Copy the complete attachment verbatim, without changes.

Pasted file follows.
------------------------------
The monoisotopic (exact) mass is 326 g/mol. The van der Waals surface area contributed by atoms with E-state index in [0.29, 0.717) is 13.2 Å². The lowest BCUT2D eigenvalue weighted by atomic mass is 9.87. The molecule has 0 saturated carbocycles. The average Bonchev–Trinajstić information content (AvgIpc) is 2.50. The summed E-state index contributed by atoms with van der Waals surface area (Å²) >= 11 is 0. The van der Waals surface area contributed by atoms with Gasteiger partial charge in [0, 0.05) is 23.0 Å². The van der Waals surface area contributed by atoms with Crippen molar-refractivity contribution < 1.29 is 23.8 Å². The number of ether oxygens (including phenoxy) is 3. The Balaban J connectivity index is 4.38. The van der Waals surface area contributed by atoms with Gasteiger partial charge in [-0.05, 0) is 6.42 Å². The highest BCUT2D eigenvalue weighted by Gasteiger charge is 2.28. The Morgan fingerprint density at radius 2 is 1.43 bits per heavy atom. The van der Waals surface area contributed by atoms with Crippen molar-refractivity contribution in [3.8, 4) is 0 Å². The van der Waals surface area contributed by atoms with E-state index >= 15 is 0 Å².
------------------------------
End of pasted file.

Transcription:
The monoisotopic (exact) mass is 326 g/mol. The van der Waals surface area contributed by atoms with E-state index in [0.29, 0.717) is 13.2 Å². The lowest BCUT2D eigenvalue weighted by atomic mass is 9.87. The molecule has 0 saturated carbocycles. The average Bonchev–Trinajstić information content (AvgIpc) is 2.50. The summed E-state index contributed by atoms with van der Waals surface area (Å²) >= 11 is 0. The van der Waals surface area contributed by atoms with Gasteiger partial charge in [0, 0.05) is 23.0 Å². The van der Waals surface area contributed by atoms with Crippen molar-refractivity contribution < 1.29 is 23.8 Å². The number of ether oxygens (including phenoxy) is 3. The Balaban J connectivity index is 4.38. The van der Waals surface area contributed by atoms with Gasteiger partial charge in [-0.05, 0) is 6.42 Å². The highest BCUT2D eigenvalue weighted by Gasteiger charge is 2.28. The Morgan fingerprint density at radius 2 is 1.43 bits per heavy atom. The van der Waals surface area contributed by atoms with Crippen molar-refractivity contribution in [3.8, 4) is 0 Å². The van der Waals surface area contributed by atoms with E-state index >= 15 is 0 Å².